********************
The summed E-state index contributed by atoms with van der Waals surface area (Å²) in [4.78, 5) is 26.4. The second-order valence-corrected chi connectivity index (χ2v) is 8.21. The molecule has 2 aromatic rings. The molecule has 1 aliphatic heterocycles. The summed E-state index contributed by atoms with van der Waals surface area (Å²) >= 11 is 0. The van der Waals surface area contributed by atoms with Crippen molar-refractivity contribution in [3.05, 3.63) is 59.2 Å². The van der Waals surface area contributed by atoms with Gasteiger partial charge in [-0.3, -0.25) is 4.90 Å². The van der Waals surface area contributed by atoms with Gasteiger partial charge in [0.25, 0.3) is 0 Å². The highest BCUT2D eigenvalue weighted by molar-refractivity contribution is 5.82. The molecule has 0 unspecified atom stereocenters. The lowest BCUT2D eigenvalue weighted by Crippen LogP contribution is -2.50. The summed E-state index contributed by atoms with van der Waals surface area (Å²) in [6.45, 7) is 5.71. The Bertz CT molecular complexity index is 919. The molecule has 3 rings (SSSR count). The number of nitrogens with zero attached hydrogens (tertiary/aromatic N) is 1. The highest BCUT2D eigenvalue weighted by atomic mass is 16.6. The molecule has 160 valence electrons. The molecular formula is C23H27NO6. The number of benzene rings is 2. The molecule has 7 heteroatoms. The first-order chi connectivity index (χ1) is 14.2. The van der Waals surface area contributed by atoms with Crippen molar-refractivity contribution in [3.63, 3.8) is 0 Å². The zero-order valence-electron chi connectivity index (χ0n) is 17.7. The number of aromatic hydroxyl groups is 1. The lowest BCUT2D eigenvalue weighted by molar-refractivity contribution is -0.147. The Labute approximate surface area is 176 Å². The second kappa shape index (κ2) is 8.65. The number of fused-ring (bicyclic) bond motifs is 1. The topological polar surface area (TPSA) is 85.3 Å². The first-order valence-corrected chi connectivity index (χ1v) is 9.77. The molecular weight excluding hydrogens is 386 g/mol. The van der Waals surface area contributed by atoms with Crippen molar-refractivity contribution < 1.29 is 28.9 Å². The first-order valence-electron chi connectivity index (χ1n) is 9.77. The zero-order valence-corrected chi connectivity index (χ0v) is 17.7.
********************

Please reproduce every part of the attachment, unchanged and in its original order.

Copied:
The summed E-state index contributed by atoms with van der Waals surface area (Å²) in [4.78, 5) is 26.4. The second-order valence-corrected chi connectivity index (χ2v) is 8.21. The molecule has 2 aromatic rings. The molecule has 1 aliphatic heterocycles. The summed E-state index contributed by atoms with van der Waals surface area (Å²) >= 11 is 0. The van der Waals surface area contributed by atoms with Crippen molar-refractivity contribution in [3.05, 3.63) is 59.2 Å². The van der Waals surface area contributed by atoms with Gasteiger partial charge in [-0.3, -0.25) is 4.90 Å². The van der Waals surface area contributed by atoms with Gasteiger partial charge in [0.25, 0.3) is 0 Å². The highest BCUT2D eigenvalue weighted by molar-refractivity contribution is 5.82. The molecule has 0 unspecified atom stereocenters. The lowest BCUT2D eigenvalue weighted by Crippen LogP contribution is -2.50. The summed E-state index contributed by atoms with van der Waals surface area (Å²) in [6.45, 7) is 5.71. The Bertz CT molecular complexity index is 919. The molecule has 3 rings (SSSR count). The number of nitrogens with zero attached hydrogens (tertiary/aromatic N) is 1. The highest BCUT2D eigenvalue weighted by atomic mass is 16.6. The molecule has 160 valence electrons. The molecular formula is C23H27NO6. The number of benzene rings is 2. The molecule has 7 heteroatoms. The first-order chi connectivity index (χ1) is 14.2. The van der Waals surface area contributed by atoms with Crippen molar-refractivity contribution in [3.63, 3.8) is 0 Å². The zero-order valence-electron chi connectivity index (χ0n) is 17.7. The number of aromatic hydroxyl groups is 1. The lowest BCUT2D eigenvalue weighted by molar-refractivity contribution is -0.147. The Labute approximate surface area is 176 Å². The second kappa shape index (κ2) is 8.65. The number of fused-ring (bicyclic) bond motifs is 1. The topological polar surface area (TPSA) is 85.3 Å². The first-order valence-corrected chi connectivity index (χ1v) is 9.77. The molecular weight excluding hydrogens is 386 g/mol. The van der Waals surface area contributed by atoms with Crippen molar-refractivity contribution < 1.29 is 28.9 Å². The first-order valence-electron chi connectivity index (χ1n) is 9.77. The zero-order valence-corrected chi connectivity index (χ0v) is 17.7.